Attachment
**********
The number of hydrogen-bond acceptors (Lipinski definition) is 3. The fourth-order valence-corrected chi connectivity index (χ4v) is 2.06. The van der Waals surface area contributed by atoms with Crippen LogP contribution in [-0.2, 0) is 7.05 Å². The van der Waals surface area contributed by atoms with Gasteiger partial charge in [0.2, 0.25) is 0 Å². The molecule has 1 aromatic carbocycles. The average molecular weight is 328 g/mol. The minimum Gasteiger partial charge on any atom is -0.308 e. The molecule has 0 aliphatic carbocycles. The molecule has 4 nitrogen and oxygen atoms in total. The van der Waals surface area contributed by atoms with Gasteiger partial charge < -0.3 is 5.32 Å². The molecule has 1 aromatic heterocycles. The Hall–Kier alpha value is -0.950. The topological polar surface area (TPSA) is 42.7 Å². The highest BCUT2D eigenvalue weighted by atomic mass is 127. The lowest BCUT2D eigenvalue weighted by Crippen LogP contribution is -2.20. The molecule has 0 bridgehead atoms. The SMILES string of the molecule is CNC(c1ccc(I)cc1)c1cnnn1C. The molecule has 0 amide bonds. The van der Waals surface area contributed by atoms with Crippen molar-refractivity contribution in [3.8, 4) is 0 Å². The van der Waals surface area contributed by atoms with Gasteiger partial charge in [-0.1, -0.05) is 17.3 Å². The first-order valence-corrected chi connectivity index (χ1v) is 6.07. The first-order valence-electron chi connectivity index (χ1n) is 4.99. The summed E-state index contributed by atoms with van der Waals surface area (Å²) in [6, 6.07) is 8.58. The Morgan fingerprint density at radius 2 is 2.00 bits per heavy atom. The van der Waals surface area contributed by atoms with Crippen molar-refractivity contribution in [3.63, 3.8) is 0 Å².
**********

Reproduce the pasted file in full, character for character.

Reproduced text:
The number of hydrogen-bond acceptors (Lipinski definition) is 3. The fourth-order valence-corrected chi connectivity index (χ4v) is 2.06. The van der Waals surface area contributed by atoms with Crippen LogP contribution in [-0.2, 0) is 7.05 Å². The van der Waals surface area contributed by atoms with Gasteiger partial charge in [0.2, 0.25) is 0 Å². The molecule has 1 aromatic carbocycles. The average molecular weight is 328 g/mol. The minimum Gasteiger partial charge on any atom is -0.308 e. The molecule has 0 aliphatic carbocycles. The molecule has 4 nitrogen and oxygen atoms in total. The van der Waals surface area contributed by atoms with Gasteiger partial charge < -0.3 is 5.32 Å². The molecule has 1 aromatic heterocycles. The Hall–Kier alpha value is -0.950. The topological polar surface area (TPSA) is 42.7 Å². The highest BCUT2D eigenvalue weighted by atomic mass is 127. The lowest BCUT2D eigenvalue weighted by Crippen LogP contribution is -2.20. The molecule has 0 bridgehead atoms. The SMILES string of the molecule is CNC(c1ccc(I)cc1)c1cnnn1C. The molecule has 0 amide bonds. The van der Waals surface area contributed by atoms with Crippen molar-refractivity contribution in [3.8, 4) is 0 Å². The van der Waals surface area contributed by atoms with Gasteiger partial charge in [-0.1, -0.05) is 17.3 Å². The first-order valence-corrected chi connectivity index (χ1v) is 6.07. The first-order valence-electron chi connectivity index (χ1n) is 4.99. The summed E-state index contributed by atoms with van der Waals surface area (Å²) in [6, 6.07) is 8.58. The Morgan fingerprint density at radius 2 is 2.00 bits per heavy atom. The van der Waals surface area contributed by atoms with Crippen molar-refractivity contribution in [3.63, 3.8) is 0 Å².